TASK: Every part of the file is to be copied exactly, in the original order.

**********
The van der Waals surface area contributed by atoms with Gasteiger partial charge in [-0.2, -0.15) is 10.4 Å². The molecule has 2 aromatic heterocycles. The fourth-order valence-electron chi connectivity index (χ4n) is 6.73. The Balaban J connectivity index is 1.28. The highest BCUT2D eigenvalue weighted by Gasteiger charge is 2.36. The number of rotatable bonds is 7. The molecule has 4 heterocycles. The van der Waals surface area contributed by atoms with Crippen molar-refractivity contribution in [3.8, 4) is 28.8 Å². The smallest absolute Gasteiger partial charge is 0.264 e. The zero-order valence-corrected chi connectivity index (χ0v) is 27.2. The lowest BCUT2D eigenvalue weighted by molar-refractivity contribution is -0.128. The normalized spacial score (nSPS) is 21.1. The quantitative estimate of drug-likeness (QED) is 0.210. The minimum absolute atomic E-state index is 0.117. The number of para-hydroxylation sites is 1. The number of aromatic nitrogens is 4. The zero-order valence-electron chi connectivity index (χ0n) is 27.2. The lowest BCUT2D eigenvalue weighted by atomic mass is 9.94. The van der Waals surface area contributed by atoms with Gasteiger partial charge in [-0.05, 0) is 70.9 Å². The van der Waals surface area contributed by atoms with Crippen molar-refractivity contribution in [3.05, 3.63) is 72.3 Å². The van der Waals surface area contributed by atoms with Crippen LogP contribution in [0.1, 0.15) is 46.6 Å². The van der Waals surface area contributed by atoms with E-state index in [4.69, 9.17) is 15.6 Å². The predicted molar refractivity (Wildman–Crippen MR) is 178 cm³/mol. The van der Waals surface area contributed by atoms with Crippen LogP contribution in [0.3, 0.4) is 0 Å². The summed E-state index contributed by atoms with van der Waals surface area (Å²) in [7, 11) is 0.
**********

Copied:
The van der Waals surface area contributed by atoms with Gasteiger partial charge in [-0.2, -0.15) is 10.4 Å². The molecule has 2 aromatic heterocycles. The fourth-order valence-electron chi connectivity index (χ4n) is 6.73. The Balaban J connectivity index is 1.28. The highest BCUT2D eigenvalue weighted by Gasteiger charge is 2.36. The number of rotatable bonds is 7. The molecule has 4 heterocycles. The van der Waals surface area contributed by atoms with Crippen molar-refractivity contribution in [3.8, 4) is 28.8 Å². The smallest absolute Gasteiger partial charge is 0.264 e. The zero-order valence-corrected chi connectivity index (χ0v) is 27.2. The lowest BCUT2D eigenvalue weighted by molar-refractivity contribution is -0.128. The normalized spacial score (nSPS) is 21.1. The quantitative estimate of drug-likeness (QED) is 0.210. The minimum absolute atomic E-state index is 0.117. The number of para-hydroxylation sites is 1. The number of aromatic nitrogens is 4. The zero-order valence-electron chi connectivity index (χ0n) is 27.2. The lowest BCUT2D eigenvalue weighted by atomic mass is 9.94. The van der Waals surface area contributed by atoms with Gasteiger partial charge in [-0.05, 0) is 70.9 Å². The van der Waals surface area contributed by atoms with Crippen molar-refractivity contribution in [3.05, 3.63) is 72.3 Å². The van der Waals surface area contributed by atoms with Crippen LogP contribution in [0.1, 0.15) is 46.6 Å². The van der Waals surface area contributed by atoms with E-state index in [4.69, 9.17) is 15.6 Å². The predicted molar refractivity (Wildman–Crippen MR) is 178 cm³/mol. The van der Waals surface area contributed by atoms with Crippen LogP contribution in [0.3, 0.4) is 0 Å². The summed E-state index contributed by atoms with van der Waals surface area (Å²) in [7, 11) is 0.